From their 2000 compilation Abandoned Shopping Trolley Hotline, this cover from the English indie band Gomez finds a mellow vibe within this anxious track. Rhythms swing; the rumpled texture of the singer's voice -- think of it as bed-head vocals -- convey a sort of let's-do-brunch weekend zen. (Gomez fans, please help me out -- which guy is this singing?  I looooove his voice.) As Paul sang it, his new love was just beginning to make his life better; Gomez is practically dizzy with uxorious contentment.  Funny how little it takes to change a song.

"Fixing a Hole"
Cover by the Wood Brothers
As I was just saying the other day....

"She's Leaving Home"
Cover by Harry Nilsson
Lord, I loves me some Harry Nilsson. How delighted was I to find this song, on his 1967 album Pandemonium Shadow Show, released the same year as Sgt. Pepper. Like Hendrix, Nilsson was covering this song while it was still new, before it had been ossified by years of familiarity. He delves deep, discovering bittersweet depths within it that to my mind outdo Paul's earnest rendition. I think of Harry Nilsson as one of our greatest interpreters of abandonment -- forever missing the father who walked out on him -- yet his sweetly yearning vocals always adding consoling heart to a song. He throws in an orchestra, he adds some weird percussion sound effects, he goes movie-music with this generation-gap melodrama -- and somehow it works. The haunting social commentary becomes a tender universal statement of loss and change. John's snide line "Fun is the one thing that money can't buy"? It's downright plangent when Harry sings it. I imagine John and Paul listening to this album in 1967 and thinking, "Wow -- we wrote that song?" That's my measure of their genius -- that their songs contain more than they ever consciously realized.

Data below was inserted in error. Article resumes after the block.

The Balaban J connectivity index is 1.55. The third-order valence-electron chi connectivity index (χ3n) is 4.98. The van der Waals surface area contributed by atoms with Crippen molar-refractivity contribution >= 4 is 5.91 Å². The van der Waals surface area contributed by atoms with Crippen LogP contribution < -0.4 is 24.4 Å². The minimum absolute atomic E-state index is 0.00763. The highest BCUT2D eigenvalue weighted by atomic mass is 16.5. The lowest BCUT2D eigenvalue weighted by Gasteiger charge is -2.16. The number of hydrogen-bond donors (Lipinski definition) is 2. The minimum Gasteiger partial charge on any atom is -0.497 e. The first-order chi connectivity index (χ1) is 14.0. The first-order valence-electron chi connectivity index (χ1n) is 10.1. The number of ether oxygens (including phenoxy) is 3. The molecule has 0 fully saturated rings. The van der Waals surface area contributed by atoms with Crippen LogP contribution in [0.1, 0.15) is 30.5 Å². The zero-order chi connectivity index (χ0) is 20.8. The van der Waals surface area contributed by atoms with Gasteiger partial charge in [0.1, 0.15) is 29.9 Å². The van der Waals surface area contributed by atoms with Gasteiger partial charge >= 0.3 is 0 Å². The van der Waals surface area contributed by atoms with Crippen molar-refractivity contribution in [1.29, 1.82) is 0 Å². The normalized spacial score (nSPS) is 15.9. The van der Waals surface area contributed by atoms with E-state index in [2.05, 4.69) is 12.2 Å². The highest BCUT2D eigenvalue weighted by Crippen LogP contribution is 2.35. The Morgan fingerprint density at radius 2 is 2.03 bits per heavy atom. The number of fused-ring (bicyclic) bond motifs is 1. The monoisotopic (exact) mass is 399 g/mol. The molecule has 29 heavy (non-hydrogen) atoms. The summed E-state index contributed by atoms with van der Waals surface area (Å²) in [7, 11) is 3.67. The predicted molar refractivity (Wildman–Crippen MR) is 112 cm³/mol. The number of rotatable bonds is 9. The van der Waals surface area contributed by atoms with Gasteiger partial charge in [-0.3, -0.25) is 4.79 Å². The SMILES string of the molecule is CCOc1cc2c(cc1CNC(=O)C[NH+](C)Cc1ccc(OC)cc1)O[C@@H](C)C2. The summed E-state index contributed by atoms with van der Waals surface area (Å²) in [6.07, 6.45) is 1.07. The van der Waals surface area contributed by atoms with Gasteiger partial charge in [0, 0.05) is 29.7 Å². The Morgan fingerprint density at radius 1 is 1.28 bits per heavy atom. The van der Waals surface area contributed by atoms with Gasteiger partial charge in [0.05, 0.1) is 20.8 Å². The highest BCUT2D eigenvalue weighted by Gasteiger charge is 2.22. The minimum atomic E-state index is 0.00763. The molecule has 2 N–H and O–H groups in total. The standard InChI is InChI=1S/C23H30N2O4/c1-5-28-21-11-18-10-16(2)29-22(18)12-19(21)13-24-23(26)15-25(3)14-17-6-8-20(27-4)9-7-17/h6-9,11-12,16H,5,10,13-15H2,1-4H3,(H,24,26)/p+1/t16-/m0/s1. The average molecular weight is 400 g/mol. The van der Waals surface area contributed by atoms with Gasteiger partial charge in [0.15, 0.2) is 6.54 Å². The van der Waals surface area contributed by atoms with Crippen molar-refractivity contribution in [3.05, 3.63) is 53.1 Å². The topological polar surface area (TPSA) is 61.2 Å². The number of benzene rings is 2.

"Being for the Benefit of Mr. Kite"
Cover by Will Taylor and Strings Attached

"Mr. Kite" is such a freak-show of a song, it's really hard to top what Lennon did with it without going overboard.  Yet I like how this Austin ensemble pushes the envelope even further. Tons of strings, banjos, blues guitar, the whole works. They switch around tempos, they go deep into the psychedelic effects, and the vocalist (someone named Will Walden?) takes liberties with the melody. Sure, it runs on, but so did the original -- a good song to fall asleep to if you wanted some strange dreams. And dig the little surprise at the end.

"Within You, Without You"
Cover by Big Head Todd & the Monsters

This 90s band out of Colorado dives to the trippy heart of this song. Recorded for a George Harrison tribute album, it adds layers of shimmer and distortion that George Martin would never have imagined, then serves it all up with a blues jam twist. About time somebody put a little unh-hunh to raga rock.